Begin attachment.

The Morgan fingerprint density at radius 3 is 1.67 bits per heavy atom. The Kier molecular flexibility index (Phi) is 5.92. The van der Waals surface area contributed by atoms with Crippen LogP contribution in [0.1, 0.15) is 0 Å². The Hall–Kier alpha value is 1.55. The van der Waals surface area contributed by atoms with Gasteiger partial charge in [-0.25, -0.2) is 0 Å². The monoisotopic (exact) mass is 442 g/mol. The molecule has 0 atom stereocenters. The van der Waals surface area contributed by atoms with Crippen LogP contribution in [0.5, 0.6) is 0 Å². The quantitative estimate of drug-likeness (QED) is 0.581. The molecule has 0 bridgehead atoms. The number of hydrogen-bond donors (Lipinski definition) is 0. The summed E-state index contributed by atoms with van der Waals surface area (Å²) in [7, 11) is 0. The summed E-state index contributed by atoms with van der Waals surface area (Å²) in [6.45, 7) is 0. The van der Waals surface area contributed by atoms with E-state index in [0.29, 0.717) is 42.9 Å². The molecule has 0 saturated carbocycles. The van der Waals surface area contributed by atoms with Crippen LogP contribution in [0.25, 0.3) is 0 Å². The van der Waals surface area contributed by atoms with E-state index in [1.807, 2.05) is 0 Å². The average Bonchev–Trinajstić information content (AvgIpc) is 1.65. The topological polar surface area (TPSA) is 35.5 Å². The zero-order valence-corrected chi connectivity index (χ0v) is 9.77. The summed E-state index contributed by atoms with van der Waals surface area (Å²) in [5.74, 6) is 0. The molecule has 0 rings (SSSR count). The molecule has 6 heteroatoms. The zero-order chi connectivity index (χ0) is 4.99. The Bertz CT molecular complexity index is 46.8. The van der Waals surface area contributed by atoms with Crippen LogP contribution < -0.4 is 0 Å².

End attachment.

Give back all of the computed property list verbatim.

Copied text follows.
The Morgan fingerprint density at radius 3 is 1.67 bits per heavy atom. The Kier molecular flexibility index (Phi) is 5.92. The van der Waals surface area contributed by atoms with Crippen LogP contribution in [0.1, 0.15) is 0 Å². The Hall–Kier alpha value is 1.55. The van der Waals surface area contributed by atoms with Gasteiger partial charge in [-0.25, -0.2) is 0 Å². The monoisotopic (exact) mass is 442 g/mol. The molecule has 0 atom stereocenters. The van der Waals surface area contributed by atoms with Crippen LogP contribution in [0.5, 0.6) is 0 Å². The quantitative estimate of drug-likeness (QED) is 0.581. The molecule has 0 bridgehead atoms. The number of hydrogen-bond donors (Lipinski definition) is 0. The summed E-state index contributed by atoms with van der Waals surface area (Å²) in [7, 11) is 0. The summed E-state index contributed by atoms with van der Waals surface area (Å²) in [6.45, 7) is 0. The van der Waals surface area contributed by atoms with E-state index in [0.29, 0.717) is 42.9 Å². The molecule has 0 saturated carbocycles. The van der Waals surface area contributed by atoms with Crippen LogP contribution in [0.25, 0.3) is 0 Å². The van der Waals surface area contributed by atoms with E-state index in [1.807, 2.05) is 0 Å². The average Bonchev–Trinajstić information content (AvgIpc) is 1.65. The topological polar surface area (TPSA) is 35.5 Å². The zero-order valence-corrected chi connectivity index (χ0v) is 9.77. The summed E-state index contributed by atoms with van der Waals surface area (Å²) in [5.74, 6) is 0. The molecule has 0 rings (SSSR count). The molecule has 6 heteroatoms. The zero-order chi connectivity index (χ0) is 4.99. The Bertz CT molecular complexity index is 46.8. The van der Waals surface area contributed by atoms with Crippen LogP contribution < -0.4 is 0 Å².